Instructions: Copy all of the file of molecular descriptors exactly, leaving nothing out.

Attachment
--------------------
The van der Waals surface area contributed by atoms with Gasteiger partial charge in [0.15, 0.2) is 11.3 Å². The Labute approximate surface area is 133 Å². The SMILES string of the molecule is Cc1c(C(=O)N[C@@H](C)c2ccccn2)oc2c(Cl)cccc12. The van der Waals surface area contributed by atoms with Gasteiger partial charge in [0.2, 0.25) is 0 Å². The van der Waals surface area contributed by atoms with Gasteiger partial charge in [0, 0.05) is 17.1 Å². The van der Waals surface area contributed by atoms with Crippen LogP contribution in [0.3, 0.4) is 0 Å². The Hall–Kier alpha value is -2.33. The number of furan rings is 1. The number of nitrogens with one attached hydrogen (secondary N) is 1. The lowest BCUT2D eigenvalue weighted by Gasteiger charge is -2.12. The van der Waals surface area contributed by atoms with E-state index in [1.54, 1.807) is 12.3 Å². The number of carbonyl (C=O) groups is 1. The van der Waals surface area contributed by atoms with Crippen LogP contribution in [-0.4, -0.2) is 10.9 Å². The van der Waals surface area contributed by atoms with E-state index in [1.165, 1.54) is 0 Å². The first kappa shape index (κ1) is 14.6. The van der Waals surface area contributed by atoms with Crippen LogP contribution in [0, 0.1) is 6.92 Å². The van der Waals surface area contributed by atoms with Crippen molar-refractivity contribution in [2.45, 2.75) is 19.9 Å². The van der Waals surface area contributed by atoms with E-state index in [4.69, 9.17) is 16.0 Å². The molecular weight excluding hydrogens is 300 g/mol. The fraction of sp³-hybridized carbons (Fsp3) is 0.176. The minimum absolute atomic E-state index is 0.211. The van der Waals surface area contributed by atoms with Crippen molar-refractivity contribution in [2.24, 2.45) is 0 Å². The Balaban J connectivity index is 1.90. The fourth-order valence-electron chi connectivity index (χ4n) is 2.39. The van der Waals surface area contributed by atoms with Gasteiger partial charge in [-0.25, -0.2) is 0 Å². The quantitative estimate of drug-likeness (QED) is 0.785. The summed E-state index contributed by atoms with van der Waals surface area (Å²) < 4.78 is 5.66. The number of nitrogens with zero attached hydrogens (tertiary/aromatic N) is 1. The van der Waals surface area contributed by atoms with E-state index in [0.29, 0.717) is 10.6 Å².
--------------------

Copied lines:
The van der Waals surface area contributed by atoms with Gasteiger partial charge in [0.15, 0.2) is 11.3 Å². The Labute approximate surface area is 133 Å². The SMILES string of the molecule is Cc1c(C(=O)N[C@@H](C)c2ccccn2)oc2c(Cl)cccc12. The van der Waals surface area contributed by atoms with Gasteiger partial charge in [0.2, 0.25) is 0 Å². The van der Waals surface area contributed by atoms with Gasteiger partial charge in [0, 0.05) is 17.1 Å². The van der Waals surface area contributed by atoms with Crippen LogP contribution in [0.3, 0.4) is 0 Å². The Hall–Kier alpha value is -2.33. The number of furan rings is 1. The number of nitrogens with one attached hydrogen (secondary N) is 1. The lowest BCUT2D eigenvalue weighted by Gasteiger charge is -2.12. The van der Waals surface area contributed by atoms with E-state index in [1.54, 1.807) is 12.3 Å². The number of carbonyl (C=O) groups is 1. The van der Waals surface area contributed by atoms with Crippen LogP contribution in [-0.4, -0.2) is 10.9 Å². The van der Waals surface area contributed by atoms with E-state index in [1.165, 1.54) is 0 Å². The first kappa shape index (κ1) is 14.6. The van der Waals surface area contributed by atoms with Crippen LogP contribution in [0, 0.1) is 6.92 Å². The van der Waals surface area contributed by atoms with Crippen molar-refractivity contribution in [2.45, 2.75) is 19.9 Å². The van der Waals surface area contributed by atoms with E-state index in [4.69, 9.17) is 16.0 Å². The molecular weight excluding hydrogens is 300 g/mol. The fraction of sp³-hybridized carbons (Fsp3) is 0.176. The minimum absolute atomic E-state index is 0.211. The van der Waals surface area contributed by atoms with Crippen molar-refractivity contribution in [2.24, 2.45) is 0 Å². The Balaban J connectivity index is 1.90. The fourth-order valence-electron chi connectivity index (χ4n) is 2.39. The van der Waals surface area contributed by atoms with Gasteiger partial charge in [-0.25, -0.2) is 0 Å². The quantitative estimate of drug-likeness (QED) is 0.785. The summed E-state index contributed by atoms with van der Waals surface area (Å²) < 4.78 is 5.66. The number of nitrogens with zero attached hydrogens (tertiary/aromatic N) is 1. The van der Waals surface area contributed by atoms with E-state index in [0.29, 0.717) is 10.6 Å².